The loser, though, is the reader. The non-debate over the Bush administration's decision to bomb Afghanistan back into the Pliocene Era a year ago got the hearty endorsement of 98 percent of American media (see "1984 and Counting," New Times, September 27, 2001); the decision this year to "sell" Bush's brain trust's plan for a "pre-emptive" war against Saddam Hussein, starting next Tuesday if possible, has gotten a little more chatter from the highly paid policy wonks who pass for thoughtful commentators on evening and Sunday-morning TV shows. But real discussion of such subjects as consumer passivity conditioning (Sweeney Syndrome?), or VP Cheney's defense industry buddies, or serious Democratic opposition (!), academic left criticism, a youthful uprising from those who would actually have to go to Iraq -- or any sustained opposition from the "alternative" press at all, never got off the ground. We'd rather imitate "the big boys," and, here in town, for example, print news about our endemic municipal corruption, the sludge that Miami swims in, for readers who've long since grown inured, and even brutalized. It's become a harmless sport of sorts, like watching wrestling.

What the country and the city really need is something like Al-Jazeera,a Qatar-based independent news operation (in this case TV), beholden to no political/business pressure groups, right or left. Jazeera, originally a 1995 BBC concept partly financed by the Saudi government, was dumped in 1996 because of its fierce independence (it criticized the Saud royal family for allowing public beheadings by actually showing one), but was quickly picked up and lavishly bankrolled by the rich and eccentric Hammad bin Khalifa al-Thani, the young Emir of Qatar.

Complaints about Al-Jazeera programming have been steady and across-the-board. In its first year the Qatar government logged over 500: Libyan dictator Col. Gadhafi withdrew his ambassador after the station gave air-time to rebel leaders; Iraq complained when a report revealed the princely sum spent on Saddam's birthday celebration at a time when his people were starving; Algeria's "people's revolution" cut off electricity in several cities to protect its citizens from Jazeera "propaganda," accusing the Algerian army of butchering Algerians; Arafat was outraged by interviews with his Hamas foes, and Hamas was piqued by interviews with Israelis; Jews were mad because Arafat was always on camera, and Americans got upset when Danny Pearl's throat was cut on rolling tape . . . Saudi Arabia became Al-Jazeera's main critic, though, because it had spent hundreds of millions trying to keep all Arab broadcasting media "on-side," and the little Qatari operation was showing how the royal family had sold out interests to the U.S. while trying to pacify its increasingly militant working class with anti-American spin . . .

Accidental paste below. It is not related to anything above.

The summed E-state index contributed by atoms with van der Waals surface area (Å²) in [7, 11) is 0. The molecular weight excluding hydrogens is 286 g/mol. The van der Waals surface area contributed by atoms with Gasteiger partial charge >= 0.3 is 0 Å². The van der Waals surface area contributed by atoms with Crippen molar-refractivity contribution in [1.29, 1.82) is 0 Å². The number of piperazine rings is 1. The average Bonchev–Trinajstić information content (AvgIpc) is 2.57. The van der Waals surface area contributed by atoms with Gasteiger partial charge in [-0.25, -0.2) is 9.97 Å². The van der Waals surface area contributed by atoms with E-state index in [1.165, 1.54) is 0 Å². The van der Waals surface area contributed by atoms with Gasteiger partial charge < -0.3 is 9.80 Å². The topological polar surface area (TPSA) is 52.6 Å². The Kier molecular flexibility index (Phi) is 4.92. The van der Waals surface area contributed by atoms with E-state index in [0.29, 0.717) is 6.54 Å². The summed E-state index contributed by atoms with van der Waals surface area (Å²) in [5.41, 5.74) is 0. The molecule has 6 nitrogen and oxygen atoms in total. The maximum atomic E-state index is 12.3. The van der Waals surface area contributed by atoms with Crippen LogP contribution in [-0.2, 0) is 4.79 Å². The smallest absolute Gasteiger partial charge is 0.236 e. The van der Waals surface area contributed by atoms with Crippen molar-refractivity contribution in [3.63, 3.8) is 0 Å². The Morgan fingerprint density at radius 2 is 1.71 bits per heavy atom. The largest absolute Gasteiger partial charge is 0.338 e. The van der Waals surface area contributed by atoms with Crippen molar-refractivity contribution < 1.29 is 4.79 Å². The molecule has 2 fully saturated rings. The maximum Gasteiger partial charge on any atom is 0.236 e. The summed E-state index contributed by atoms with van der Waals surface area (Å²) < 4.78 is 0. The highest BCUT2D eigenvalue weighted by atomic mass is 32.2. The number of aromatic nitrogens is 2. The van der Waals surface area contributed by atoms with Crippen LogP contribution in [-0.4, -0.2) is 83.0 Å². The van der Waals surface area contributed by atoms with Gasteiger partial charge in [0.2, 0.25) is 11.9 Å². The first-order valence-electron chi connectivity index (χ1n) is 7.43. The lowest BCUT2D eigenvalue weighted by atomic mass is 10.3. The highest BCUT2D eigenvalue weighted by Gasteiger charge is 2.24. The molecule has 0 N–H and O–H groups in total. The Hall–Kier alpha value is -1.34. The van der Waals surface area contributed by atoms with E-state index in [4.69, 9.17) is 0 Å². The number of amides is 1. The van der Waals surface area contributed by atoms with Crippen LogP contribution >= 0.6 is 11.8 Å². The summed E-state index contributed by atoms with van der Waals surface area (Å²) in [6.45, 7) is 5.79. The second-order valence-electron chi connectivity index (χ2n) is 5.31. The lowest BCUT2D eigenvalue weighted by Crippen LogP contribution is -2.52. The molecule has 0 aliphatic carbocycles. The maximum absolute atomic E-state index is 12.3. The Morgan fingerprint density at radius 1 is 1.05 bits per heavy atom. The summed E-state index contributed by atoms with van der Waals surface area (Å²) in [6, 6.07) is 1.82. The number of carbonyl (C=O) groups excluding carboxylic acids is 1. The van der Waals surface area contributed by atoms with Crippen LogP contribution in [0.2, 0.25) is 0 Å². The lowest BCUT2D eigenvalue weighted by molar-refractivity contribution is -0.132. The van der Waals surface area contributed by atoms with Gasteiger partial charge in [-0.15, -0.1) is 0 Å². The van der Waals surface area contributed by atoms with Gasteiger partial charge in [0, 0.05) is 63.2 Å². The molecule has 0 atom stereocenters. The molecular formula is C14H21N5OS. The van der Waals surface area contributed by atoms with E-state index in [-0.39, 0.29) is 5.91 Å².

We haven't had journalism like that around here since Ramparts magazine, underground newspapers, and the old Public Broadcast Lab experiment on Public Television, the predecessor to the McNeil-Lehrer Snoozehour. Or since Hunter Thompson published a screed detailing how Rolling Stone, the paper that made him, had cashed in its credibility and begun devolving into what would one day become Wenner Media's Maxim.